2. Employees Hate Working At UPS

While the job satisfaction rate is surprisingly high at UPS, many employees take issue with the corporate structure.

Employees report incompetent supervisors and tend to have a less-than-friendly view of the company’s CEO.

Additionally, drivers will often have to deal with irate customers or even unleashed, aggressive dogs.

As delivery drivers, employees’ workdays are often long, working until either 8 PM hits or they finish their route.

While the pay is reported to be good, many delivery drivers quit, saying that the pay is not worth the mental strain or potential loss of life to an aggressive dog.

As such, UPS is frequently understaffed. This understaffing does not even take into account frequent labor shortages.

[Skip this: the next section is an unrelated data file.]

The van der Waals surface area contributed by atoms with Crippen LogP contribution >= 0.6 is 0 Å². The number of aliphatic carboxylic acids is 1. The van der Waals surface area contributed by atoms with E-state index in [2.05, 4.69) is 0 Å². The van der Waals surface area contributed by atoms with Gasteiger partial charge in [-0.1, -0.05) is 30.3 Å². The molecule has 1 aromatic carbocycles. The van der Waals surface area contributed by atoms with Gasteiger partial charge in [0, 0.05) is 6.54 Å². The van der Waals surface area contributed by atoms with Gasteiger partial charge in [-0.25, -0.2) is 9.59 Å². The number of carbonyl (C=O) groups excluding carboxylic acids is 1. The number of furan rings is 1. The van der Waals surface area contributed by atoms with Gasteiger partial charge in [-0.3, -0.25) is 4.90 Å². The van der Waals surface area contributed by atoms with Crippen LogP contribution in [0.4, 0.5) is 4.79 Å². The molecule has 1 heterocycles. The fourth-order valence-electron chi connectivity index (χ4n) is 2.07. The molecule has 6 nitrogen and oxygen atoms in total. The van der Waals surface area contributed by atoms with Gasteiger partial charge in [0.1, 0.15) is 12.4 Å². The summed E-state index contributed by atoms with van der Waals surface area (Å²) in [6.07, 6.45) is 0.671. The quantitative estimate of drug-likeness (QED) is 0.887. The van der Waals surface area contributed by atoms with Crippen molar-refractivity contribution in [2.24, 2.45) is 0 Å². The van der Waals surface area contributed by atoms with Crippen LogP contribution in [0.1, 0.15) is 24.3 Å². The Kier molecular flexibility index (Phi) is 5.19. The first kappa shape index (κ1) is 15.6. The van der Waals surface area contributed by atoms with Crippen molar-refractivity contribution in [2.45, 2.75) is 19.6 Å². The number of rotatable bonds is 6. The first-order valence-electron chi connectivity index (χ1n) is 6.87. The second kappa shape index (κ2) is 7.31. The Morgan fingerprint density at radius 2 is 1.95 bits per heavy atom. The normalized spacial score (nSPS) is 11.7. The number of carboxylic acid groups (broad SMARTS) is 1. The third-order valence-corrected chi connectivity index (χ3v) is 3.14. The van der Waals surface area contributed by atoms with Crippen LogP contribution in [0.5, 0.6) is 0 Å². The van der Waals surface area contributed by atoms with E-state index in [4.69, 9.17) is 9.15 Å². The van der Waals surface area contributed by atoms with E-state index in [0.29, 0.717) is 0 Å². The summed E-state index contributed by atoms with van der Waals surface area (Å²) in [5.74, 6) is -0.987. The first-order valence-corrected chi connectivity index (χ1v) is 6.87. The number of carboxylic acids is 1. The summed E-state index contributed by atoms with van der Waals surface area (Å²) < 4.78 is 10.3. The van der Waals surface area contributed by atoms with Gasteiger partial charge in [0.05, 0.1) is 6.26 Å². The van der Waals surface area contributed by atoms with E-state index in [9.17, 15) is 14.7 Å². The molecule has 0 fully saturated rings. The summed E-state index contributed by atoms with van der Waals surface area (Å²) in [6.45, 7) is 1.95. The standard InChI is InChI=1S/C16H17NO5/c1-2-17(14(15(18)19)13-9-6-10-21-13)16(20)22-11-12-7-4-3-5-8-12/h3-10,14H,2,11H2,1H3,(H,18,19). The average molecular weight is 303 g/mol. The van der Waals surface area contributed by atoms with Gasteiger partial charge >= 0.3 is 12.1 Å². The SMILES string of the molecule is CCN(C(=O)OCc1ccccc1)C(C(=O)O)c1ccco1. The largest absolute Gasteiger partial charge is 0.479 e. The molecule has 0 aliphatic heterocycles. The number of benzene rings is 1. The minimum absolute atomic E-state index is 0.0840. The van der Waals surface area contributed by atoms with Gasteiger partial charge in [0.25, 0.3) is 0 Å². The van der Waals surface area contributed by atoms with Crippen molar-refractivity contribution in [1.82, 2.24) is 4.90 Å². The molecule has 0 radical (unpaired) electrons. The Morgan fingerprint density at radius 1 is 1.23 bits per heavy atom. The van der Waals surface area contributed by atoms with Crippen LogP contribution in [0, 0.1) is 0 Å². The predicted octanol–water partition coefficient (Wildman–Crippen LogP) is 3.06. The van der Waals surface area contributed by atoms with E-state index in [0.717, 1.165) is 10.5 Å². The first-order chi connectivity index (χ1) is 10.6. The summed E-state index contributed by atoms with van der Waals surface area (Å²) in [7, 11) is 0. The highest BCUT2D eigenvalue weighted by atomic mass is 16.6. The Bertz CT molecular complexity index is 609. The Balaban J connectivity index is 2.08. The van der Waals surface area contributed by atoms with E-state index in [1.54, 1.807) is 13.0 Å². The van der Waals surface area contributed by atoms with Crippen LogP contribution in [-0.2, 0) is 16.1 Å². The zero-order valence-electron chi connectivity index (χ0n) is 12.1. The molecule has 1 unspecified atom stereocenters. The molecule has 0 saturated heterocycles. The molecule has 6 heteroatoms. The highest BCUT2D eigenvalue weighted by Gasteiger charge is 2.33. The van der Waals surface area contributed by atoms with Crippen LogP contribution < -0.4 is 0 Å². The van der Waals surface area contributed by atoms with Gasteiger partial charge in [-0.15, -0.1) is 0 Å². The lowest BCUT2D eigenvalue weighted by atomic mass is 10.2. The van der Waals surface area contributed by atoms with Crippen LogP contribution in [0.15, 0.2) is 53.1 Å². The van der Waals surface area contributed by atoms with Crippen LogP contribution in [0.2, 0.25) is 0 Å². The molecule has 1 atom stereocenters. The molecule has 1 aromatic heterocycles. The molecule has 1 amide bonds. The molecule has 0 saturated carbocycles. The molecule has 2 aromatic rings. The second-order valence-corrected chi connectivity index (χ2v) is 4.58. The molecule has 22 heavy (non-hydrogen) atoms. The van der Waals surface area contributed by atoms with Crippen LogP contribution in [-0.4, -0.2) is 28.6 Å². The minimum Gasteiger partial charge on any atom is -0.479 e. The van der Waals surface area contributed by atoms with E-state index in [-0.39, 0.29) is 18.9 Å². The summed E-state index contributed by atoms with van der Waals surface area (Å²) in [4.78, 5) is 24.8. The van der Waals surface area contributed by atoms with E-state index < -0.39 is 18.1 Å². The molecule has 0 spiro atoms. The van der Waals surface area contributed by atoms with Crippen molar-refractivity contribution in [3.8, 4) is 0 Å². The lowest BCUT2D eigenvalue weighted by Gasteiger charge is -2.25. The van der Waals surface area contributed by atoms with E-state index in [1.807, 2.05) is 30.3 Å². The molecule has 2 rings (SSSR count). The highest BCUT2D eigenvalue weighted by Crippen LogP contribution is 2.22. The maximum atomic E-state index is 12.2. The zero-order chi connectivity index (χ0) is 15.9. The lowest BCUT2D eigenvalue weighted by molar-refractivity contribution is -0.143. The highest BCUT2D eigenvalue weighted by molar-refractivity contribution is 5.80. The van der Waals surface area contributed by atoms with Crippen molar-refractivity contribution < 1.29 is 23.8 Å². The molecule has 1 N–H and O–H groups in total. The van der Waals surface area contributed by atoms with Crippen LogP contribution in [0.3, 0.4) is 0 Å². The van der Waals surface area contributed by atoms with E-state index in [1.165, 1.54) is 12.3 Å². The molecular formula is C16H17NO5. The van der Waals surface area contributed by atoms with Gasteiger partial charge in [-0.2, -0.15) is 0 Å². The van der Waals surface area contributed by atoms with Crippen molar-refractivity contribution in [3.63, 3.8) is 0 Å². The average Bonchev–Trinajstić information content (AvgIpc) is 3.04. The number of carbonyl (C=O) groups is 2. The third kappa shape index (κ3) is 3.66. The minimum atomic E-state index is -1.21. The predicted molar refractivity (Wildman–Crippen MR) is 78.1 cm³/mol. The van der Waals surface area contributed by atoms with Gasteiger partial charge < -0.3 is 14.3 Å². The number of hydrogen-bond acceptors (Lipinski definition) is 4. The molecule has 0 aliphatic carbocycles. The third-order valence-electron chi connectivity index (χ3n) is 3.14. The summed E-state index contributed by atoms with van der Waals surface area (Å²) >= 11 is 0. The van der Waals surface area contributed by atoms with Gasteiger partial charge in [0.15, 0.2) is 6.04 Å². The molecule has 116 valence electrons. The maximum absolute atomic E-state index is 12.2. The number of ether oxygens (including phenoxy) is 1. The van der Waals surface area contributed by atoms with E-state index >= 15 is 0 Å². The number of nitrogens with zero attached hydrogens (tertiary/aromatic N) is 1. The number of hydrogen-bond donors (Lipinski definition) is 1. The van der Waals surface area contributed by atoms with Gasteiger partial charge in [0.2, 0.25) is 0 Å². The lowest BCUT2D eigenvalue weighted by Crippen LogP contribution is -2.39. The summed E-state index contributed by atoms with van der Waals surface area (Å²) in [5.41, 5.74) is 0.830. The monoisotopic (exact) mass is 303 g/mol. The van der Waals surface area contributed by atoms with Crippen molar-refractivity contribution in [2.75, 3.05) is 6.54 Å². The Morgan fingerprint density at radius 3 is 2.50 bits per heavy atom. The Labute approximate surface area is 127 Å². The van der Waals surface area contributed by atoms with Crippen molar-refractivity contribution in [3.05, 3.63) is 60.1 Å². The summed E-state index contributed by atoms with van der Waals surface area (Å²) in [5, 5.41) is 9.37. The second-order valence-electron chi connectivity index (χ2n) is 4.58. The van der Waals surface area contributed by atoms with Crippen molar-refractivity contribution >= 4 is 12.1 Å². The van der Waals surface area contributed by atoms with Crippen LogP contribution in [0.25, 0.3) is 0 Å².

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3. Labor Shortage

This article has mentioned labor shortages in passing twice now. They are vital to understanding the reasons why UPS is frequently late.

With fewer employees, UPS is unable to make as many deliveries as it needs to maintain efficiency. This can lead to serious delays in the shipping process, making your package late.

UPS’ difficulty maintaining a workforce is entirely unrelated to COVID-related labor shortages, which continued for several years after the initial wave of COVID.

With two separate sources of employee shortages, it’s no wonder UPS deliveries can be so late!

4. Increasing Package Amounts Over Time

As technology grew more advanced and e-commerce grew more commonplace, more packages got sent through all shipping companies.

UPS has felt the force of this increase in volume just as much as its competitors, if not more.